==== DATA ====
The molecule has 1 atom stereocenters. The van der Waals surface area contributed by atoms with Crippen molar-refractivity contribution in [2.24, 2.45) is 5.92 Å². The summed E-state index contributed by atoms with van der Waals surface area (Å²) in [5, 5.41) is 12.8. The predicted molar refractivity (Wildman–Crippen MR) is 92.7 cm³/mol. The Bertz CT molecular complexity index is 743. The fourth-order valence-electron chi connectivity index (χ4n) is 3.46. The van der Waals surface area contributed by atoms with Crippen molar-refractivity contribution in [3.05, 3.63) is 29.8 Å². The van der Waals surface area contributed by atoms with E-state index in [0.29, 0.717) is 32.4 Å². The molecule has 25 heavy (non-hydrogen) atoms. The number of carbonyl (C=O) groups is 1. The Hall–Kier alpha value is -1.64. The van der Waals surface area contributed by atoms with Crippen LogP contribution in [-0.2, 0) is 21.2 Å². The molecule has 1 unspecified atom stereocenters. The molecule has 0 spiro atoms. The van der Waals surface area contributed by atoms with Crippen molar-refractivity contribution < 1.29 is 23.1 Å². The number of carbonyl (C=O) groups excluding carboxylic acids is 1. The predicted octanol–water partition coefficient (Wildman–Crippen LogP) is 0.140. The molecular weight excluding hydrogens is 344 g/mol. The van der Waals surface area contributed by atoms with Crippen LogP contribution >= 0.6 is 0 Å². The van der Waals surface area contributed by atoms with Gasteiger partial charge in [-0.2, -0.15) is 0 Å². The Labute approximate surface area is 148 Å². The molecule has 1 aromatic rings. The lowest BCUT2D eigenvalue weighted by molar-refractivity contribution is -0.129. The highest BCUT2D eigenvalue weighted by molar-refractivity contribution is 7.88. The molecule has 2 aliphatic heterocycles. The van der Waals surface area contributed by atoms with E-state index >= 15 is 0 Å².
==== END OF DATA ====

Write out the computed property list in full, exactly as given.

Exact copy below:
The molecule has 1 atom stereocenters. The van der Waals surface area contributed by atoms with Crippen molar-refractivity contribution in [2.24, 2.45) is 5.92 Å². The summed E-state index contributed by atoms with van der Waals surface area (Å²) in [5, 5.41) is 12.8. The predicted molar refractivity (Wildman–Crippen MR) is 92.7 cm³/mol. The Bertz CT molecular complexity index is 743. The fourth-order valence-electron chi connectivity index (χ4n) is 3.46. The van der Waals surface area contributed by atoms with Crippen molar-refractivity contribution in [3.05, 3.63) is 29.8 Å². The van der Waals surface area contributed by atoms with E-state index in [0.29, 0.717) is 32.4 Å². The molecule has 25 heavy (non-hydrogen) atoms. The number of carbonyl (C=O) groups is 1. The Hall–Kier alpha value is -1.64. The van der Waals surface area contributed by atoms with Crippen LogP contribution in [-0.2, 0) is 21.2 Å². The molecule has 1 unspecified atom stereocenters. The molecule has 0 spiro atoms. The van der Waals surface area contributed by atoms with Crippen molar-refractivity contribution < 1.29 is 23.1 Å². The number of carbonyl (C=O) groups excluding carboxylic acids is 1. The predicted octanol–water partition coefficient (Wildman–Crippen LogP) is 0.140. The molecular weight excluding hydrogens is 344 g/mol. The van der Waals surface area contributed by atoms with Crippen LogP contribution >= 0.6 is 0 Å². The van der Waals surface area contributed by atoms with Gasteiger partial charge in [-0.2, -0.15) is 0 Å². The Labute approximate surface area is 148 Å². The molecule has 1 aromatic rings. The lowest BCUT2D eigenvalue weighted by molar-refractivity contribution is -0.129. The highest BCUT2D eigenvalue weighted by molar-refractivity contribution is 7.88. The molecule has 2 aliphatic heterocycles. The van der Waals surface area contributed by atoms with E-state index >= 15 is 0 Å².